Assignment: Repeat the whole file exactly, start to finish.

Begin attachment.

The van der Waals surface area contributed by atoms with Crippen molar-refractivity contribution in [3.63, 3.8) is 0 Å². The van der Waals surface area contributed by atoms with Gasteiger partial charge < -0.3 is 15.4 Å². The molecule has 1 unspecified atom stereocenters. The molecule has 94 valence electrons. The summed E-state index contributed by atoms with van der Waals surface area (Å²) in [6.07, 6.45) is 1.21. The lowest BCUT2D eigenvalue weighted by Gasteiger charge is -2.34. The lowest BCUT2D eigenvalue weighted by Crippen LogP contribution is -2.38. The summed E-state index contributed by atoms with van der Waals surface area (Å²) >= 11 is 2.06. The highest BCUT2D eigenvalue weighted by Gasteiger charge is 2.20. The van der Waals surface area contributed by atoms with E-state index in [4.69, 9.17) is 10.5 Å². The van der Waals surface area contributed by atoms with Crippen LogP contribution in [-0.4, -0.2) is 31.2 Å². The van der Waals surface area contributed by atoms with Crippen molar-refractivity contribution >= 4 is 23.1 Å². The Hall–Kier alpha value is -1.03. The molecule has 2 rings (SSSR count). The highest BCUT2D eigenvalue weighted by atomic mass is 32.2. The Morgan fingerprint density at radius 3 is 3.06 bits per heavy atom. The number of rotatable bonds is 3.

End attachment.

The van der Waals surface area contributed by atoms with Crippen molar-refractivity contribution in [3.63, 3.8) is 0 Å². The van der Waals surface area contributed by atoms with Gasteiger partial charge < -0.3 is 15.4 Å². The molecule has 1 unspecified atom stereocenters. The molecule has 94 valence electrons. The summed E-state index contributed by atoms with van der Waals surface area (Å²) in [6.07, 6.45) is 1.21. The lowest BCUT2D eigenvalue weighted by Gasteiger charge is -2.34. The lowest BCUT2D eigenvalue weighted by Crippen LogP contribution is -2.38. The summed E-state index contributed by atoms with van der Waals surface area (Å²) >= 11 is 2.06. The highest BCUT2D eigenvalue weighted by Gasteiger charge is 2.20. The van der Waals surface area contributed by atoms with E-state index in [4.69, 9.17) is 10.5 Å². The van der Waals surface area contributed by atoms with Crippen LogP contribution in [-0.4, -0.2) is 31.2 Å². The van der Waals surface area contributed by atoms with Crippen molar-refractivity contribution >= 4 is 23.1 Å². The Hall–Kier alpha value is -1.03. The molecule has 2 rings (SSSR count). The highest BCUT2D eigenvalue weighted by atomic mass is 32.2. The Morgan fingerprint density at radius 3 is 3.06 bits per heavy atom. The number of rotatable bonds is 3.